The Bells, The Bells!
- Thursday 3rd March 2016
Ahead of the release of Andy Pollitt’s biography Punk in the Gym, Vertebrate’s Jon Barton speaks with Mark Leach who belayed Andy when he made the first onsight ascent of The Bells, The Bells! (E7).
Andy Pollitt’s second ascent of The Bells, The Bells! (North Stack Wall, Gogarth) and the first onsight ascent is one of those iconic moments of 1980s climbing. Even today an E7 onsight is extremely rare. I tracked down Mark Leach, long-time climbing partner and friend of Andy’s, and belayer on that day.
Jon Barton: Tell me about the day Mark?
Mark Leach: I can’t remember very much. I recall walking over to North Stack Wall – Andy got a massive nosebleed and I thought that this could be a prediction of things to come. Andy was about to undertake a serious outing and I was just the belay boy. I also remember that the route took ages, like really ages. At first I naively thought, ‘This looks good, I’ll have a go at it.’ But by the time he’d finished the sun had gone, I was freezing and decided to just jug out, which probably saved my life.
JB: Were you aware how dangerous Andy’s predicament was high on the route?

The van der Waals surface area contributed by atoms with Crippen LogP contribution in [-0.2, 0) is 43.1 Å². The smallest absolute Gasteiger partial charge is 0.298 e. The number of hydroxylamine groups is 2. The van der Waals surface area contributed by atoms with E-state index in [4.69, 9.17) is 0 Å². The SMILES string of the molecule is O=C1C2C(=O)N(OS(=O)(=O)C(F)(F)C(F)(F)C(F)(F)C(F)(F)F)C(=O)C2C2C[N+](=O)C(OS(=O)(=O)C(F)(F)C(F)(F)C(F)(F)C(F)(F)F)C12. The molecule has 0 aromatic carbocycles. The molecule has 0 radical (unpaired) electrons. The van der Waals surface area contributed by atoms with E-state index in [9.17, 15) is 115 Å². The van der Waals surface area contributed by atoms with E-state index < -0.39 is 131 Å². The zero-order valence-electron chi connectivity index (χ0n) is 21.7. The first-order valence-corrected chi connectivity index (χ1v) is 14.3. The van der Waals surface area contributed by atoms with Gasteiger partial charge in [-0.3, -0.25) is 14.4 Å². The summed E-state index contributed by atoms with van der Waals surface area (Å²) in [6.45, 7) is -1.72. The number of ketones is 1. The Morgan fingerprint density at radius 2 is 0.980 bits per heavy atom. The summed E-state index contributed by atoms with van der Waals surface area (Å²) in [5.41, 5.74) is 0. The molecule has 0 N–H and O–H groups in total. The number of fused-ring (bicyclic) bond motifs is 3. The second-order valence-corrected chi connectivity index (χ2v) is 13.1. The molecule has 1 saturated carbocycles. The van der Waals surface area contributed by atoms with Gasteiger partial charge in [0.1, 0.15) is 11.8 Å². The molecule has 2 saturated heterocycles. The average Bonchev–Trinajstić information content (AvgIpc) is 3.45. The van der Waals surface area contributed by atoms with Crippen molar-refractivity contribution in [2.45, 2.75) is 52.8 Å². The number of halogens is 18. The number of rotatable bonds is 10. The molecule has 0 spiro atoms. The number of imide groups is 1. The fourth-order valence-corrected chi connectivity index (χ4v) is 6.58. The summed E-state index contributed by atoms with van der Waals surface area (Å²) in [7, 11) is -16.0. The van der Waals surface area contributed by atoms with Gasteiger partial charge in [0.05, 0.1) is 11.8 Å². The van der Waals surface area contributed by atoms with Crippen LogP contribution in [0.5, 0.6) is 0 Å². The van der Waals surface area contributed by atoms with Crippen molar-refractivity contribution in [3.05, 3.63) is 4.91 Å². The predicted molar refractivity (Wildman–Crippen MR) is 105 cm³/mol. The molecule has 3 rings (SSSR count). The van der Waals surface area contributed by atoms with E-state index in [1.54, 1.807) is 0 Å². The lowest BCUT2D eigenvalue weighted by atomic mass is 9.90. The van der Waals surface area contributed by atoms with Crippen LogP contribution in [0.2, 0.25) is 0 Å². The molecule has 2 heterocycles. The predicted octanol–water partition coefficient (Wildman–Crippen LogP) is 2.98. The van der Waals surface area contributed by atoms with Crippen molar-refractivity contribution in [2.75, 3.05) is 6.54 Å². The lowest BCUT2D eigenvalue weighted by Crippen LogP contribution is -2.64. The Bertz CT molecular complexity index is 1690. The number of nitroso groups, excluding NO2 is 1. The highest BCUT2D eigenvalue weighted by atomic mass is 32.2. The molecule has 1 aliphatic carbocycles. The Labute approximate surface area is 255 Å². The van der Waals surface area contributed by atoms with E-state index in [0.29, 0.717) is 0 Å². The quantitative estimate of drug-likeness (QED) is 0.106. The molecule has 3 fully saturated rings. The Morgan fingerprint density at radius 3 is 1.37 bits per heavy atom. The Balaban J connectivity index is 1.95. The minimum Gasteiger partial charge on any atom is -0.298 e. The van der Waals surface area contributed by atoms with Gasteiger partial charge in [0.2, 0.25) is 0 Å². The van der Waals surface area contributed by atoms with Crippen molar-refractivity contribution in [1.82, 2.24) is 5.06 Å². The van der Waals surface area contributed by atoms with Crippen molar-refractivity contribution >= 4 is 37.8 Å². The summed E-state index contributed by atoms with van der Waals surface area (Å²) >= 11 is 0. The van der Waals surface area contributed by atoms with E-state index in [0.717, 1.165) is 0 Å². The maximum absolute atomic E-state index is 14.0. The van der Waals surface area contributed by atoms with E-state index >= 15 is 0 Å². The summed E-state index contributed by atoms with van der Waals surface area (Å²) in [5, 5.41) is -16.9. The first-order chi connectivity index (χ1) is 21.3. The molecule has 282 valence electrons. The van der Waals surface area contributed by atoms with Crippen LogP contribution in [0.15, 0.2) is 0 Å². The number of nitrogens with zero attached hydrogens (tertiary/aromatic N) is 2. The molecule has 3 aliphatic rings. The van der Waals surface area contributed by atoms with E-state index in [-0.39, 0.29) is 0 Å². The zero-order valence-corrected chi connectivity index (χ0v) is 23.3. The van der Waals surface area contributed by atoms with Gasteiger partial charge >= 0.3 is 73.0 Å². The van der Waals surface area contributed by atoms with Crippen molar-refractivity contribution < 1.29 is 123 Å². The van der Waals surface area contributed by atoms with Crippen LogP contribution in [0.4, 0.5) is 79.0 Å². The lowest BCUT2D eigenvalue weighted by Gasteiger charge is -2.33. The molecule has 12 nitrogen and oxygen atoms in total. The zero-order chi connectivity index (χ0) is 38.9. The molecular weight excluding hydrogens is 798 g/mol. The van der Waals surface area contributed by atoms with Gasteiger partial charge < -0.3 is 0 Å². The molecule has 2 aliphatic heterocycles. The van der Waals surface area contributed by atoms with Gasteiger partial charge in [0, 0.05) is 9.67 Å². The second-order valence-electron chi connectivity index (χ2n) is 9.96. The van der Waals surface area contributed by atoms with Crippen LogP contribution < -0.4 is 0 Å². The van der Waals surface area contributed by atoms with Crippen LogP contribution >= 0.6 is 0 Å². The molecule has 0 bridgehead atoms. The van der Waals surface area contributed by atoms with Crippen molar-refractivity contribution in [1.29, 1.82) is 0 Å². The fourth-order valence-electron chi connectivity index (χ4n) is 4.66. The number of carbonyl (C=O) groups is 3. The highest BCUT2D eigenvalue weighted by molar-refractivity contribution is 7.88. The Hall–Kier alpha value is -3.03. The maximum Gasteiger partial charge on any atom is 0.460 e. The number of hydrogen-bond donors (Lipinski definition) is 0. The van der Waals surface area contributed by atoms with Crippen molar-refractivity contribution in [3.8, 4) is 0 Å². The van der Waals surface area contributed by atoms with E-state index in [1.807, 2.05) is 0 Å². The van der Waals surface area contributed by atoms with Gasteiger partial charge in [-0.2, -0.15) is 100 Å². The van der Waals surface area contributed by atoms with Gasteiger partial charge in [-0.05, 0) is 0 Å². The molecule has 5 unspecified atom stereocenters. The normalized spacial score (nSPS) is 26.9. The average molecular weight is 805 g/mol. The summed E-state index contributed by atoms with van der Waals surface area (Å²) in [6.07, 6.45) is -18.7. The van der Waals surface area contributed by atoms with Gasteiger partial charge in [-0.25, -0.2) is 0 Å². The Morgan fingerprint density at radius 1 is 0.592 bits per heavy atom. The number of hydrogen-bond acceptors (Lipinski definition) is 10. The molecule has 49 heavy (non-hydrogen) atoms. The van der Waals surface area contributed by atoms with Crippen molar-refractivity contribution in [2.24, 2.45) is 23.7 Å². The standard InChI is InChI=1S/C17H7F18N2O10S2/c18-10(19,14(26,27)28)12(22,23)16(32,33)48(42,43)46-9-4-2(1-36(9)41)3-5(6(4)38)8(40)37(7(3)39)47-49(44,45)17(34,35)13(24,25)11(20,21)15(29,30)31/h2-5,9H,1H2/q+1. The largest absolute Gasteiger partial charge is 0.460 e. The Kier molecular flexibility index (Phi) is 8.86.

ML: I nearly killed him. I was stood on this big rock belaying, and as the hours ticked by I got bored and noticed a bit of gear lying just out of reach. Leaning over to pick it up, I very nearly lost my balance and fell off the rock, which would have pulled Andy off the route … not good. I have never mentioned this fact to Andy, strangely.
JB: Has the historical significance of the ascent been something you’ve ever considered?
ML: I guess not. We just went climbing and that was the route Andy wanted to do that day. I sometimes think the eighties have been ignored in terms of climbing history; there was a point where, almost overnight, we decided to stop yo-yoing routes and start redpointing, and while the Welsh scene was doing the trad thing – which was atomic in significance to bold routes – the Sheffield scene was way ahead in terms of stepping up the sheer physical technical difficulty. We were all in the limelight back then, climbing hard routes all the time. But it was a very narrow light wasn’t it? I knew The Bells! was difficult, and had a big reputation, but Andy was an extremely good climber. We were all climbing lots of routes. Looking back now it was of real historic importance and I am humbled to have played a little part in that segment of climbing history and in Andy’s life.
JB: Do you still keep in touch with all the old guys from those days?
ML: We do. Of course, most of us never left Sheffield like Andy did. Although I don’t see Andy, sometimes we catch up by phone and email. I never really understood why he stopped climbing. I’d like to know that. Was it something I said, Andy?
Andy Pollitt's autobiography Punk in the Gym will be published on 4 April 2016 and is now available to pre-order.